Nagadabra and Tandidahra villages in Pandariya Block
This is a Left Wing Extremism Affected District
Forest Administration (Other than Protected Areas)
Conservation and Forestry
In 2016, the Joint Forest Management Committee (JFMC) of Kodwagodan and Mathpur panchayats, in collusion with the state forest department, destroyed crops and fenced agricultural land in Nagadabra village, located in Pandariya block. The forest department also took away grazing animals of the farmers and returned them only after being bribed. From 2017 to 2019, multiple incidents of violence took place in Nagadabra when the police teamed up with the forest and revenue departments and destroyed houses and beat up people. The authorities claim that the Nagadabra residents have settled on land for which they do not have title deeds. The residents, on the other hand, refute this allegation. Faglu Baiga, the village head and one of the first persons to migrate from the hills to settle in Nagadabra, showed LCW his land deeds/patta to prove his ownership. However, he adds that the situation is complicated as the people have been given land deeds for plots adjacent to the land where they reside, creating confusion over ownership. Violence also broke out in the new hamlet of Tandidahra adjacent to Nagadabra. After the monsoons in 2016, about 75 families from the Baiga community settled in Tandidahra after receiving written permission from the sub divisional magistrate, hoping to eventually get title deeds for the land. This settlement was also attacked thrice from 2017 to 2019 by the JFMC of Kodwagodan and Mathpur panchayats, forest department, revenue department and the police. The residents were assaulted, newly made huts were burnt, water sources were destroyed, land was bulldozed and agricultural equipment and mobile phones confiscated. In July 2018, the villagers were evicted - the authorities forcefully corralled them and their cattle into trucks and dropped them off in a faraway village. At least 150 households (75 each in Nagadabra and Tandidahra) have been affected by the crackdown by the administration. Almost all of these families are from the Baiga tribe, listed as PVTG (particularly vulnerable tribal group). When the villagers and local activists protested against the violence, they were assaulted and beaten up by the police. Various complaints were also lodged at the block, district and state levels over the years. But no significant action has been taken, except for a report sent by the State SC/ST Commission in 2017 to various district authorities after conducting an inquiry, in which it asked the district authorities to resolve the issue after discussing with the communities and to provide land to the families instead of evicting them. The protesters too have demanded a stop to the violence by the forest, revenue and police departments, resolution of confusion over pattas for adjacent plots of land in Nagadabra and resettlement of the 75 families from Tandidahra. They have not taken any legal recourse yet. On September 17, 2020, the state authorities again destroyed standing crops grown by farmers in Nagadabra and let animals loose on the fields. The villagers have submitted written complaints to the district collector, police and the forest department. "We grow crops in the hope that we will earn our own food and yet they are destroyed," one of the residents told LCW. They are now trying to file a public interest litigation in the Chhattisgarh High Court. Meanwhile, the households that were trying to settle in Tandidahra have moved back to their native villages of Birhuldeeh, Fifdi and Karhalu in the hills, to name a few, for fear of violence by state authorities and neighbouring panchayats, although they have not abandoned their claim on the land.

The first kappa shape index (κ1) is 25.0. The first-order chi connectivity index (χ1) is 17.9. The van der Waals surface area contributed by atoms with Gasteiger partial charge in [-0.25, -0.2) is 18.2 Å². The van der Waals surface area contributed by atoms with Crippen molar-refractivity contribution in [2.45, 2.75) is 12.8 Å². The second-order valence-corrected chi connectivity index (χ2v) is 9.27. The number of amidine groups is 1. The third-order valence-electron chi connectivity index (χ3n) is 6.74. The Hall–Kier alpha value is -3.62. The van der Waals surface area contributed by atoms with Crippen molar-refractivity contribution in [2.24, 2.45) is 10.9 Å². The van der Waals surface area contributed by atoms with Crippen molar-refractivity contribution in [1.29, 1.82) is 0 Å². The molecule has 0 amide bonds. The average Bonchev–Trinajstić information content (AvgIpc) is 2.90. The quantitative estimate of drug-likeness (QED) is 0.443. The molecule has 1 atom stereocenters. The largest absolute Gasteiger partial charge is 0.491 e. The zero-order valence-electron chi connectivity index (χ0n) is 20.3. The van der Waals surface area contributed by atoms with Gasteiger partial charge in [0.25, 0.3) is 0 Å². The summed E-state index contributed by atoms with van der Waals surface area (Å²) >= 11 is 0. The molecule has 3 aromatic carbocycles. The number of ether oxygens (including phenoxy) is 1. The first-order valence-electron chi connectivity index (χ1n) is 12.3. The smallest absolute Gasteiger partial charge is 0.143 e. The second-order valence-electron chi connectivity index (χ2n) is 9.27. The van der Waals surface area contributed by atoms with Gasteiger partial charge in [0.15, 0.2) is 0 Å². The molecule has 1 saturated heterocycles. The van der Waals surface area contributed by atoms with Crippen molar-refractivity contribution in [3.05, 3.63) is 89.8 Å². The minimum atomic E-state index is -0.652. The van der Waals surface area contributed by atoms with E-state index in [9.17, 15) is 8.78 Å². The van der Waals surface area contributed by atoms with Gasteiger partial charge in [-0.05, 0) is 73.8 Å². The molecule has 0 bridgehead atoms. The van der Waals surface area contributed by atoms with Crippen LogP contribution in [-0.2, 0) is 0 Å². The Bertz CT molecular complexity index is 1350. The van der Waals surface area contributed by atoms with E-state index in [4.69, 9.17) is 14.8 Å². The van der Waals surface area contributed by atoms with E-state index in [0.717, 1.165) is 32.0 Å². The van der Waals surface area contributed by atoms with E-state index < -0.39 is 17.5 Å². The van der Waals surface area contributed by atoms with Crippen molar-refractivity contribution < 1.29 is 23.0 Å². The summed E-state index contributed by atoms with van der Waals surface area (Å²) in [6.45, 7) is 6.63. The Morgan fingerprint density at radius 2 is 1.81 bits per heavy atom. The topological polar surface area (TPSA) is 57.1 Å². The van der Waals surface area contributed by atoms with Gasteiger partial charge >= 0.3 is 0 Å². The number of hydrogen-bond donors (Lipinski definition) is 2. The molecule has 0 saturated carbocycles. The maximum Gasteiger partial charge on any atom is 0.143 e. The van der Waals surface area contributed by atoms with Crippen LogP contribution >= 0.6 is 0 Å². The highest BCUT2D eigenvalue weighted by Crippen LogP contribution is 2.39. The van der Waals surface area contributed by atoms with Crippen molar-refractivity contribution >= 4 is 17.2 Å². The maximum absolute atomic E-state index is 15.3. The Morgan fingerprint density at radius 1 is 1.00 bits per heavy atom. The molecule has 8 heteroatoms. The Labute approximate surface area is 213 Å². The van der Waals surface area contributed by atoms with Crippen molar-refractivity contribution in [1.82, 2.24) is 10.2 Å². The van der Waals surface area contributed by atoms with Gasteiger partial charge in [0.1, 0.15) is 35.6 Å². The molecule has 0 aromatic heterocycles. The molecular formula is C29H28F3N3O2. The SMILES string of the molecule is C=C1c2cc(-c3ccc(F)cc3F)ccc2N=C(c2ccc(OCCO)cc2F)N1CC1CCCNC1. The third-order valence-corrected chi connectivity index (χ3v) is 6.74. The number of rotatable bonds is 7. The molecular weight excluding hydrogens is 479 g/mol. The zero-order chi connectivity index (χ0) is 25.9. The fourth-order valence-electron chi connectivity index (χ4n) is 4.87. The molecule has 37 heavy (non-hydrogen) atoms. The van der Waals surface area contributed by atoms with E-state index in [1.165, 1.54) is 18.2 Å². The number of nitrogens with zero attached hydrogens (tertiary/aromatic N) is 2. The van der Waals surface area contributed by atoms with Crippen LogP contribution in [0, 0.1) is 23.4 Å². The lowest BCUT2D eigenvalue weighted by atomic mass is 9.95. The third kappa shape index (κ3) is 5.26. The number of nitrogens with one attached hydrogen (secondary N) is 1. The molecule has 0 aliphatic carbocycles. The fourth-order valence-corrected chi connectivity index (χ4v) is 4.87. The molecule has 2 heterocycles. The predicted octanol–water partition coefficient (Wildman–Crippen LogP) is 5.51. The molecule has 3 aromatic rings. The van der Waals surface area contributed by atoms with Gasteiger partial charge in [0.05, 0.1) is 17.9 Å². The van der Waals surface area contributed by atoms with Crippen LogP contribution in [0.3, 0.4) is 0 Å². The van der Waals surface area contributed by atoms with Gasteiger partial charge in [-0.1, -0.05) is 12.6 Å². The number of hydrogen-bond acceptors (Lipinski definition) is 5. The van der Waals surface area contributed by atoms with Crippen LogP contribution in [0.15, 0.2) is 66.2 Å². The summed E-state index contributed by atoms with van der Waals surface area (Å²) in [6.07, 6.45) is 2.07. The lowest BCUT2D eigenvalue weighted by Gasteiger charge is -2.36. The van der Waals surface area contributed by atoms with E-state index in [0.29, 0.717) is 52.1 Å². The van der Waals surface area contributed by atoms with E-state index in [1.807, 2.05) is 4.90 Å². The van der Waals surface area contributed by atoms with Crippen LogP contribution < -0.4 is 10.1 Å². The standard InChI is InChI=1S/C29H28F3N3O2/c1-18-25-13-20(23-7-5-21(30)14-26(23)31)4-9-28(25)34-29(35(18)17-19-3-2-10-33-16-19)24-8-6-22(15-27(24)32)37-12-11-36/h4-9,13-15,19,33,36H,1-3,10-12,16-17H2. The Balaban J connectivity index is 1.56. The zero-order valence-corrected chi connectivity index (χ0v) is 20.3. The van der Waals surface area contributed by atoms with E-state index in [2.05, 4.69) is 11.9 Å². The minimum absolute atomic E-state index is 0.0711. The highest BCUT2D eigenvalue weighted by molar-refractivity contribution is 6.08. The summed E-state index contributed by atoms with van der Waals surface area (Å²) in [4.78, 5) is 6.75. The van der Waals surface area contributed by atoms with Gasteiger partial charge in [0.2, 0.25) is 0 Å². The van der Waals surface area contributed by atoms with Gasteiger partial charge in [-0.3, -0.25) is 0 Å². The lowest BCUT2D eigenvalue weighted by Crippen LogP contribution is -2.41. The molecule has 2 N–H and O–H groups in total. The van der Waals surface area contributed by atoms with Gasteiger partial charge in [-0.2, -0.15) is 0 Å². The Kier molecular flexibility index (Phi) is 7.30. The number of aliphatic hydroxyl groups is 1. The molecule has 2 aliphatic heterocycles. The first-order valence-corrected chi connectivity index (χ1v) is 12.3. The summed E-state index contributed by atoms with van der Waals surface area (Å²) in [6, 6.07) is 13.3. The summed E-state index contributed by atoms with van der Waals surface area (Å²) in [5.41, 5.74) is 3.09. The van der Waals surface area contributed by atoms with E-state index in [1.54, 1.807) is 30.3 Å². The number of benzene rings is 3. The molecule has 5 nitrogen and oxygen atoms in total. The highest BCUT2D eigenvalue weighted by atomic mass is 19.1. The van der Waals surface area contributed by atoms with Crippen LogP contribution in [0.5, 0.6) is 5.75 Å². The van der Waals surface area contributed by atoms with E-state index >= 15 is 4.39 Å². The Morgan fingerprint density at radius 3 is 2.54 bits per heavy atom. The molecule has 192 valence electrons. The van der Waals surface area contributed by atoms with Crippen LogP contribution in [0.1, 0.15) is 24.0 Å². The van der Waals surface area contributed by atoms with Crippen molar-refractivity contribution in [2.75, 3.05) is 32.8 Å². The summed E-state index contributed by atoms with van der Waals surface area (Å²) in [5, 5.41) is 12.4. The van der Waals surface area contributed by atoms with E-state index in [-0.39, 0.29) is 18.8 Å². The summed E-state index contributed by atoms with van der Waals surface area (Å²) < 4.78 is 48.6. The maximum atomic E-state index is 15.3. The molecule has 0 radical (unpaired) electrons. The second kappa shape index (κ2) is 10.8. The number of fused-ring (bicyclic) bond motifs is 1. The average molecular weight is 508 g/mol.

Demand for legal recognition of land rights, Demand for promised land, Demand for rehabilitation
Forest and Non-Forest
Has the Conflict Ended?
When did it end?
Why did the conflict end?
Categories of Legislations Involved in the Conflict
Whether claims/objections were made as per procedure in the relevant statute
What was the claim(s)/objection(s) raised by the community? What was the decision of the concerned government department?
Legal Processes and Loopholes Enabling the Conflict:
Out of Court
Status of Case In Court
Whether any adjudicatory body was approached
Name of the adjudicatory body
Name(s) of the Court(s)
Major Human Rights Violations Related to the Conflict:
Displacement, Physical attack, Torching of houses, Financial harassment, Threats/intimidation
Whether criminal law was used against protestors
Official name of the criminal law. Did the case reach trial?
Reported Details of the Violation:
From 2017 to 2019, the police, along with the forest department, evicted more than 70 Baiga families. They burnt houses, bulldozed land, confisctated mobile phones and assaulted the tribe members when they protested.
Date of Violation
Location of Violation
Nature of Protest
Campaigns (Grassroots organisations/press releases/media), Complaints, petitions, memorandums to officials , Protests/marches
Government Departments Involved in the Conflict:
Forest Department, Revenue Department
PSUs Involved in the Conflict:
Did LCW Approach Government Authorities for Comments?
Name, Designation and Comment of the Government Authorities Approached
Corporate Parties Involved in the Conflict:
Did LCW Approach Corporate Parties for Comments?
Name, Designation and Comment of Corporate Authorities Approached
Other Parties Involved in the Conflict: